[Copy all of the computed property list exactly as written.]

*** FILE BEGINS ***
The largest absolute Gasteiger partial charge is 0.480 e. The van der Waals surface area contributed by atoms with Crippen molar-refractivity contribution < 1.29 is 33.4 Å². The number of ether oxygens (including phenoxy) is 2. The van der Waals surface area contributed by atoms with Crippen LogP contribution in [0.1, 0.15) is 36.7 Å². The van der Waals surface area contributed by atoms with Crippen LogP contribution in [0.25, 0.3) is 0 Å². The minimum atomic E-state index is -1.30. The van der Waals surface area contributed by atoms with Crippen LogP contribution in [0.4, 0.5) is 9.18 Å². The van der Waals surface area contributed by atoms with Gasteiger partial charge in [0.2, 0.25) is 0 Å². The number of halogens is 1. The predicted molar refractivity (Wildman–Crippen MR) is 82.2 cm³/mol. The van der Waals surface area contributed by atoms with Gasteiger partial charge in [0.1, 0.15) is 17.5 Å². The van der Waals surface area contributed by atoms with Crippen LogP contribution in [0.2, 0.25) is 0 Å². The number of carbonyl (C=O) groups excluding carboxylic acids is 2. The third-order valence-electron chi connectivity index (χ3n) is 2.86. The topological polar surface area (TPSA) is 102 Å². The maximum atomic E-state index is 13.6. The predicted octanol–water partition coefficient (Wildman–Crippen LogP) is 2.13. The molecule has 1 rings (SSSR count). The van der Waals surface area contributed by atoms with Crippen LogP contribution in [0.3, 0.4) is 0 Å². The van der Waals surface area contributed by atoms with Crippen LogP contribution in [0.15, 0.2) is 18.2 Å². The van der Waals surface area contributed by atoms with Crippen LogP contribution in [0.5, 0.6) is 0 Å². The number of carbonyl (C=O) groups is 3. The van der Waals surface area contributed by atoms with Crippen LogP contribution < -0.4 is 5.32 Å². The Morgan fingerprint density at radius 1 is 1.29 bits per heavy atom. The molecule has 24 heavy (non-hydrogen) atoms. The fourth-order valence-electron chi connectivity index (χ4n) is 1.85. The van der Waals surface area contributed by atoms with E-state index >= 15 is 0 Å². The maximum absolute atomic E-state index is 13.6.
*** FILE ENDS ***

The largest absolute Gasteiger partial charge is 0.480 e. The van der Waals surface area contributed by atoms with Crippen molar-refractivity contribution < 1.29 is 33.4 Å². The number of ether oxygens (including phenoxy) is 2. The van der Waals surface area contributed by atoms with Crippen LogP contribution in [0.1, 0.15) is 36.7 Å². The van der Waals surface area contributed by atoms with Crippen LogP contribution in [0.25, 0.3) is 0 Å². The minimum atomic E-state index is -1.30. The van der Waals surface area contributed by atoms with Crippen LogP contribution in [0.4, 0.5) is 9.18 Å². The van der Waals surface area contributed by atoms with Gasteiger partial charge in [0.2, 0.25) is 0 Å². The number of halogens is 1. The predicted molar refractivity (Wildman–Crippen MR) is 82.2 cm³/mol. The van der Waals surface area contributed by atoms with Gasteiger partial charge in [0.1, 0.15) is 17.5 Å². The van der Waals surface area contributed by atoms with Crippen LogP contribution in [0.2, 0.25) is 0 Å². The number of carbonyl (C=O) groups excluding carboxylic acids is 2. The third-order valence-electron chi connectivity index (χ3n) is 2.86. The topological polar surface area (TPSA) is 102 Å². The maximum atomic E-state index is 13.6. The predicted octanol–water partition coefficient (Wildman–Crippen LogP) is 2.13. The molecule has 1 rings (SSSR count). The van der Waals surface area contributed by atoms with Crippen LogP contribution in [0.3, 0.4) is 0 Å². The van der Waals surface area contributed by atoms with Crippen LogP contribution in [0.15, 0.2) is 18.2 Å². The van der Waals surface area contributed by atoms with Crippen LogP contribution in [0.5, 0.6) is 0 Å². The number of carbonyl (C=O) groups is 3. The van der Waals surface area contributed by atoms with Crippen LogP contribution < -0.4 is 5.32 Å². The Morgan fingerprint density at radius 1 is 1.29 bits per heavy atom. The molecule has 24 heavy (non-hydrogen) atoms. The fourth-order valence-electron chi connectivity index (χ4n) is 1.85. The van der Waals surface area contributed by atoms with E-state index >= 15 is 0 Å². The maximum absolute atomic E-state index is 13.6.